that's a lot of moving parts
Today we will talk about audacious astronomy and the James Webb Space Telescope. For the mathematically inclined, we need this thing to sit in a particular spot. The telescope has only 63 gallons of fuel to make this whole show go for the next ten plus years. A wonderful time to be alive.
If you missed the first part of this post, it began in “I See“. If you previously read “I See”, you know that the topic is all about telescopes. Until the 1930s, all of our telescopes were visible-light telescopes and they were, of course, on Earth. The discoveries of Edwin Hubble and others led to new telescopes outside of the visible range. We have even managed to place a few beyond Earth’s atmosphere. Wow! Today’s post runs a bit long so skip the photo captions to save some time!
Most all of these posts make me so thankful that we have these large frontal lobes. Our original equipment eyes can only see things in the NARROWEST of wavelengths. The visible spectrum is just a glimpse of all that is happening. Our vision is SO LIMITED that it is hard to present a workable analogy. We can hear through about 15 ranges of power from the quietest sound to an ear-damaging level like a jet aircraft. The light spectrum shown in the electromagnetic spectrum covers about 32 ranges of the light spectrum from radio waves to gamma rays. Our eyes cannot see even one of the 32 ranges. A fair analogy is if our ears were as “bad” as our eyes, we wouldn’t even be able to hear anything except perhaps a handful of very similar bird chirps. It is the wonder of our minds and the drive to explore that has unlocked the rest of all there is to “see”. None of this is to sell humans short. Our vision is fantastic in many ways. A handful of animals can sense into the ultraviolet range and infrared ranges. Our human eye is impressive but our human ingenuity to create technology to do this for us is a better solution.
Here is a detailed description of all sorts of telescopes and their applicability. Some telescopes took the next step and were stationed outside the atmosphere. The Hubble Telescope (HST) is the most famous example (about 350 miles up orbiting once every 97 minutes) but there are others. For me, that is like driving to Madison WI. So much of our modern world is due to these efforts to seek the new. Space exploration is no exception. It requires SO MUCH effort and fuel to place anything in space. Placing objects in orbit has the advantage that the forces of nature work for us. By taking advantage of orbits, we can minimize fuel requirements, and hence space objects can remain viable for a longer time.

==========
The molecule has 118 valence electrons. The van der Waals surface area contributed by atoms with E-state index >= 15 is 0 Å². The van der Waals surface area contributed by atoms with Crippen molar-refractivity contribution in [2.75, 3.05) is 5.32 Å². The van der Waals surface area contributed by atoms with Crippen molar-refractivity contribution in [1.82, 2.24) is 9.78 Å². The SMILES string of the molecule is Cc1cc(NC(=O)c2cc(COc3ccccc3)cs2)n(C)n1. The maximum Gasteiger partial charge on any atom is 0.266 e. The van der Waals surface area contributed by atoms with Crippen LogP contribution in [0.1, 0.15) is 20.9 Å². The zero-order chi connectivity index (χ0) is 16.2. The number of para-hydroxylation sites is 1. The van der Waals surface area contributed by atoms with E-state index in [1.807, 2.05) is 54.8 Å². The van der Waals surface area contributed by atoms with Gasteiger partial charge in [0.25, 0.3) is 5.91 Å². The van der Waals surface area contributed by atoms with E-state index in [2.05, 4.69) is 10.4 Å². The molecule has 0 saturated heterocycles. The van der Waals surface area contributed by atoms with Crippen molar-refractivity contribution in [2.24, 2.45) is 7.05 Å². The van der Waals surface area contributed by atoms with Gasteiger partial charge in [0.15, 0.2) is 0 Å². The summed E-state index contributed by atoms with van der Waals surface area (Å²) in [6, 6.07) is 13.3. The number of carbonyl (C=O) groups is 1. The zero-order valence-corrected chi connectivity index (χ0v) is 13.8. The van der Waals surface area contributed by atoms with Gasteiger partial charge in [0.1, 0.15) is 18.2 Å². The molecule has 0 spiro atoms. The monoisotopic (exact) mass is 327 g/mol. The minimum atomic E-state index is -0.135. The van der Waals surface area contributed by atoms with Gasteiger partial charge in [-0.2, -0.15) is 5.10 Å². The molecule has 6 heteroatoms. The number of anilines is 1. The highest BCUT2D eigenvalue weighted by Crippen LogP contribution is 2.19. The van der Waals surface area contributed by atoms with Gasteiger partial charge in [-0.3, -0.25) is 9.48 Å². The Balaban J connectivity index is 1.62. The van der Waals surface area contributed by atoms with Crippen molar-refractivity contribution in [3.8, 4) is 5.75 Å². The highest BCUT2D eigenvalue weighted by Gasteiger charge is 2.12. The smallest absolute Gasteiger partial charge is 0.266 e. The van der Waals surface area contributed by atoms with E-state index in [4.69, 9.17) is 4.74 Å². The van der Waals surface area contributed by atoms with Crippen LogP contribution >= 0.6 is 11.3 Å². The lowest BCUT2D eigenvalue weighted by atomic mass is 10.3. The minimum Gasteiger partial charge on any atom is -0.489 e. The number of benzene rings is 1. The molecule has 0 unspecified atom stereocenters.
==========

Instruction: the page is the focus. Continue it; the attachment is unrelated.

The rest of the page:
A French mathematician, Joseph LaGrange provided an interesting computation related not to orbits but rather two different bodies and their relative sizes and distances apart. It refers to the “multiple object problem”. For humankind, the two object problem in our case often involves the Sun and the Earth and sometimes the Moon. An object like the JWST will sit in a spot well beyond earth's orbit. Nevertheless, Earth will still exert some gravitational pull on the craft. Likewise, because of the immensity of the Sun, the spacecraft will also be affected by the gravitation of the Sun. If you are a “space nerd” like me, here is a great website that tracks the mission. It includes a tracker for distance. If you check it today you might even see the sunshade starting to deploy in the coming days. Once the sunshield is deployed the difference in temperature between the hot and cold side will be impressive. Slowly but surely the temperature of the telescope instruments can begin cooling to the extreme lows needed for them to work. Much more difficult than starting your car on a cold morning in Minnesota!
I’ve had two cars that made it to the moon, that is, they successfully traveled the distance to the Moon (about 239K miles). When I think about how unreliable cars used to be, we have come a long way! Both of mine made it without engine or transmission failure. I will have to be satisfied with that. I do not expect to have a car make it to the L2 LaGrange point (one million miles). By the time you read this, we will have blown well past the moon! The Dad in me thinks “we’re making good time”.